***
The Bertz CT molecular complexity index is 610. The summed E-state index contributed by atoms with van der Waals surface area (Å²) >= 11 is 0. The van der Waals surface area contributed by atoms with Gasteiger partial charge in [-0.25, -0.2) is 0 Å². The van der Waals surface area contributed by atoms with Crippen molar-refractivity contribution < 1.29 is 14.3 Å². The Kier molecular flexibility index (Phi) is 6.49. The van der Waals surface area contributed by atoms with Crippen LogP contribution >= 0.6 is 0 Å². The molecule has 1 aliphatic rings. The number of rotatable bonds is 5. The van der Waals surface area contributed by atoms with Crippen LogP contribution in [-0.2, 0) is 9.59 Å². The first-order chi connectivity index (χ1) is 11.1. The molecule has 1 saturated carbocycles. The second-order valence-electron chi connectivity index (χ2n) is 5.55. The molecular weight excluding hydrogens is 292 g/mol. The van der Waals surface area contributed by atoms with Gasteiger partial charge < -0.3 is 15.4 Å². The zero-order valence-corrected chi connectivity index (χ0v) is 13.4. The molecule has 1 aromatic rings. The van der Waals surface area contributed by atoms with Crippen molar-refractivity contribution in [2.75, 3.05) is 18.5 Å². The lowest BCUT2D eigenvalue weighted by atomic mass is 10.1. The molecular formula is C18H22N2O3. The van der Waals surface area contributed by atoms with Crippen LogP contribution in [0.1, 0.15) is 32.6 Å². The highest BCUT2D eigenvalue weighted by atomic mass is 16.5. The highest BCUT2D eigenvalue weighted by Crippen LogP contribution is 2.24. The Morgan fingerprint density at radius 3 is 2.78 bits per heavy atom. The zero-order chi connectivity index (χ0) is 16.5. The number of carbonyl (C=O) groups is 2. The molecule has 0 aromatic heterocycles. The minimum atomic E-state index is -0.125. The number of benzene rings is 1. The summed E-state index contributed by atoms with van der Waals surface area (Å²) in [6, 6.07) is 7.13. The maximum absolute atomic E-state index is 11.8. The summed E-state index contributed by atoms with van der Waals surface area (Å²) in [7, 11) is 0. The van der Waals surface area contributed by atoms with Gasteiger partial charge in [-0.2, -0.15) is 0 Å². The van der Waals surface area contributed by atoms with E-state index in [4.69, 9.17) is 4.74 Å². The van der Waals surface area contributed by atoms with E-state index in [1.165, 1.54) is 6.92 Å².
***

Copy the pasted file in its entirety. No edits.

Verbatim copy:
The Bertz CT molecular complexity index is 610. The summed E-state index contributed by atoms with van der Waals surface area (Å²) >= 11 is 0. The van der Waals surface area contributed by atoms with Gasteiger partial charge in [-0.25, -0.2) is 0 Å². The van der Waals surface area contributed by atoms with Crippen molar-refractivity contribution < 1.29 is 14.3 Å². The Kier molecular flexibility index (Phi) is 6.49. The van der Waals surface area contributed by atoms with Crippen LogP contribution >= 0.6 is 0 Å². The molecule has 1 aliphatic rings. The number of rotatable bonds is 5. The van der Waals surface area contributed by atoms with Crippen LogP contribution in [-0.2, 0) is 9.59 Å². The first-order chi connectivity index (χ1) is 11.1. The molecule has 1 saturated carbocycles. The second-order valence-electron chi connectivity index (χ2n) is 5.55. The molecular weight excluding hydrogens is 292 g/mol. The van der Waals surface area contributed by atoms with Gasteiger partial charge < -0.3 is 15.4 Å². The zero-order valence-corrected chi connectivity index (χ0v) is 13.4. The molecule has 1 aromatic rings. The van der Waals surface area contributed by atoms with Crippen molar-refractivity contribution in [2.75, 3.05) is 18.5 Å². The lowest BCUT2D eigenvalue weighted by atomic mass is 10.1. The molecular formula is C18H22N2O3. The van der Waals surface area contributed by atoms with Crippen LogP contribution in [0.1, 0.15) is 32.6 Å². The highest BCUT2D eigenvalue weighted by atomic mass is 16.5. The highest BCUT2D eigenvalue weighted by Crippen LogP contribution is 2.24. The Morgan fingerprint density at radius 3 is 2.78 bits per heavy atom. The zero-order chi connectivity index (χ0) is 16.5. The number of carbonyl (C=O) groups is 2. The molecule has 0 aromatic heterocycles. The minimum atomic E-state index is -0.125. The number of benzene rings is 1. The summed E-state index contributed by atoms with van der Waals surface area (Å²) in [6, 6.07) is 7.13. The maximum absolute atomic E-state index is 11.8. The summed E-state index contributed by atoms with van der Waals surface area (Å²) in [7, 11) is 0. The van der Waals surface area contributed by atoms with Gasteiger partial charge in [-0.2, -0.15) is 0 Å². The van der Waals surface area contributed by atoms with E-state index in [4.69, 9.17) is 4.74 Å². The van der Waals surface area contributed by atoms with E-state index in [1.165, 1.54) is 6.92 Å².